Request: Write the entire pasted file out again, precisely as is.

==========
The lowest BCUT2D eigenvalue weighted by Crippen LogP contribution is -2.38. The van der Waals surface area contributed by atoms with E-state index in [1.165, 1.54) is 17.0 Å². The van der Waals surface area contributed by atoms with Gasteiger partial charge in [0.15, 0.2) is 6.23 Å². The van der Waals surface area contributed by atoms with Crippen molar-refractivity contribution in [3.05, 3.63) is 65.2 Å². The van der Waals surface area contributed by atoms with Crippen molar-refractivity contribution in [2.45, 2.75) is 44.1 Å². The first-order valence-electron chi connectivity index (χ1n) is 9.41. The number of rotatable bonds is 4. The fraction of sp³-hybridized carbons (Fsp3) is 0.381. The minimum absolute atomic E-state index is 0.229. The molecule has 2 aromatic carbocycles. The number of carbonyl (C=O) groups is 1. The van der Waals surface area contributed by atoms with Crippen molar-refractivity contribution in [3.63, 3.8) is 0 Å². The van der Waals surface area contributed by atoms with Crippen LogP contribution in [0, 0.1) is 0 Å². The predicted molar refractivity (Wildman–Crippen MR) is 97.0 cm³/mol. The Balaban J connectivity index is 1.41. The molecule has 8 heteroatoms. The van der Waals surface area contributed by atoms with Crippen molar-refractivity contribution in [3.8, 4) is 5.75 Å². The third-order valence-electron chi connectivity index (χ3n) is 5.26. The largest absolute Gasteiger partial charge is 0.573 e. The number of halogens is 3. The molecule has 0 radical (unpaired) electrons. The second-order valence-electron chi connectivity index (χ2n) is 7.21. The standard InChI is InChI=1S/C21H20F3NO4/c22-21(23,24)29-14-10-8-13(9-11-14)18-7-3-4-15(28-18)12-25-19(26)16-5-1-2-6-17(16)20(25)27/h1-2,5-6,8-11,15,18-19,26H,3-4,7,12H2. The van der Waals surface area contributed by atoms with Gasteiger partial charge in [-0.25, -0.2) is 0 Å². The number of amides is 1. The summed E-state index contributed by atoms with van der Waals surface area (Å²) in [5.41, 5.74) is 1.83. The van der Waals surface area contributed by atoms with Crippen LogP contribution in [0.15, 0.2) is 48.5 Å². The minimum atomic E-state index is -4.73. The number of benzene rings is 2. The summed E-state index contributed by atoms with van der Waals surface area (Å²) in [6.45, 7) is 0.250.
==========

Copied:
The lowest BCUT2D eigenvalue weighted by Crippen LogP contribution is -2.38. The van der Waals surface area contributed by atoms with E-state index in [1.165, 1.54) is 17.0 Å². The van der Waals surface area contributed by atoms with Gasteiger partial charge in [0.15, 0.2) is 6.23 Å². The van der Waals surface area contributed by atoms with Crippen molar-refractivity contribution in [3.05, 3.63) is 65.2 Å². The van der Waals surface area contributed by atoms with Crippen molar-refractivity contribution in [2.45, 2.75) is 44.1 Å². The first-order valence-electron chi connectivity index (χ1n) is 9.41. The number of rotatable bonds is 4. The fraction of sp³-hybridized carbons (Fsp3) is 0.381. The minimum absolute atomic E-state index is 0.229. The molecule has 2 aromatic carbocycles. The number of carbonyl (C=O) groups is 1. The van der Waals surface area contributed by atoms with Crippen molar-refractivity contribution in [3.63, 3.8) is 0 Å². The van der Waals surface area contributed by atoms with Crippen LogP contribution in [0, 0.1) is 0 Å². The predicted molar refractivity (Wildman–Crippen MR) is 97.0 cm³/mol. The Balaban J connectivity index is 1.41. The molecule has 8 heteroatoms. The van der Waals surface area contributed by atoms with Crippen molar-refractivity contribution in [3.8, 4) is 5.75 Å². The third-order valence-electron chi connectivity index (χ3n) is 5.26. The largest absolute Gasteiger partial charge is 0.573 e. The number of halogens is 3. The molecule has 0 radical (unpaired) electrons. The second-order valence-electron chi connectivity index (χ2n) is 7.21. The standard InChI is InChI=1S/C21H20F3NO4/c22-21(23,24)29-14-10-8-13(9-11-14)18-7-3-4-15(28-18)12-25-19(26)16-5-1-2-6-17(16)20(25)27/h1-2,5-6,8-11,15,18-19,26H,3-4,7,12H2. The van der Waals surface area contributed by atoms with Gasteiger partial charge in [-0.25, -0.2) is 0 Å². The number of amides is 1. The summed E-state index contributed by atoms with van der Waals surface area (Å²) in [5.41, 5.74) is 1.83. The van der Waals surface area contributed by atoms with Crippen LogP contribution in [0.15, 0.2) is 48.5 Å². The minimum atomic E-state index is -4.73. The number of benzene rings is 2. The summed E-state index contributed by atoms with van der Waals surface area (Å²) in [6.45, 7) is 0.250.